May 18, 2012

Steep divide at polls between grad schools

Graduate students were a force in this year’s Student Government (SG) election, turning out in far greater numbers than they did in 2011. The 803 graduate students from across the University who voted, comprised about a third of participation overall—significantly up from the 258 who voted last year.

But voting data also shows stark contrasts among the graduate student body, with certain divisions appearing deeply invested in the outcome of SG elections, and others seeming not to care at all.

The fact that second-year Law student Renard Miller was on the ticket for SG President boosted voter turnout among his peers: nearly half the Law School voted, its 330 ballots making up for 41.2 percent of total graduate participation.

“I shook most of the hands in Law School,” Miller said.

Public Policy graduate students also gave a strong showing, with about 27 percent of their number casting their ballot.

However, participation in certain divisions amounted barely to a couple dozen students, and to even fewer in others.

In the School of Social Service Administration, for example, just seven out of 491 students voted. And in the Biological Sciences Division, only three students, out of 456, cast their vote.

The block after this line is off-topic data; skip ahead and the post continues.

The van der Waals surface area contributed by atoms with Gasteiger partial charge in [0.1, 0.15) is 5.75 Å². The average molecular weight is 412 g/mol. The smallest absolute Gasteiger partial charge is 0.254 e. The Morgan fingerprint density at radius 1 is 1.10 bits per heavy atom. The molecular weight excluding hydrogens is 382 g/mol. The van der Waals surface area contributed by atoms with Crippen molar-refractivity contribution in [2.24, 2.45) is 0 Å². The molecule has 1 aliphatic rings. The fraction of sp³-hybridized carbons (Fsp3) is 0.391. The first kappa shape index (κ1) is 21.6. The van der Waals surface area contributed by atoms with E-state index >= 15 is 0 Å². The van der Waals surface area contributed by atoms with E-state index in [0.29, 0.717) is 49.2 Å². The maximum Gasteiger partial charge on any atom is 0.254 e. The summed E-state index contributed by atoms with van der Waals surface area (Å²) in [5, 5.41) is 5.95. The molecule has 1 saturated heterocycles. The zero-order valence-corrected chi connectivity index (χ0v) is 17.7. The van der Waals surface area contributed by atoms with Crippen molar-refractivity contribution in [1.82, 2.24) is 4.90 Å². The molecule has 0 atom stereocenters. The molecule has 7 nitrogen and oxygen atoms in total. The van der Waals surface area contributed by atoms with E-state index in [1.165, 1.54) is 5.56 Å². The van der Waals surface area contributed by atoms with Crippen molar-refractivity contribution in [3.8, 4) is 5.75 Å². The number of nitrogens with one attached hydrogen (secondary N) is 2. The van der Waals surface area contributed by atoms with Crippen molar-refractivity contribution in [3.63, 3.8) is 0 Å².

Sapana Vora, a fifth-year Ph.D. candidate in cancer biology who did not vote this year, attributes the department’s low participation to a perceived lack of SG impact.

“BSD [biological sciences division] grad students don’t feel any SG decisions will affect their graduate careers in any meaningful way,” she said. “BSD grad students enjoy much closer access to committee and departmental administrators who make and implement academic policy very relevant to graduate careers.”

Many of the graduate divisions have their own governing committees, though each is organized differently. The Medical School elects three to four representatives for each class to the Dean’s Council in fall quarter.

“[The] Medical school is an isolated community. We have our own student government,” said Marcus Dahlstrom, a fourth-year Pritzker School of Medicine student. Thirty-four of Pritzker’s 386 students voted.

The flip side of that isolation—personal connections to the people running for office—may have been a draw for voters in other divisions.

Graduate liaison–elect Kathryn Hagerman, a student at the Center for Middle Eastern Studies, pulled in voters from her dual disciplines in the Harris School and the division of social sciences.

“Most of the people in Middle Eastern studies voted because Kathryn is running,” said Nadia Qazi, a first-year CMES graduate student. Of the 1,289 students in the social sciences division, 82 voted.

Vice President–elect for student affairs Yusef Al-Jarani, a first-year in the College, said he hopes to reach out to those who are less involved.

“Connect will work extensively with leaders from different divisions to raise more awareness of SG,” he said.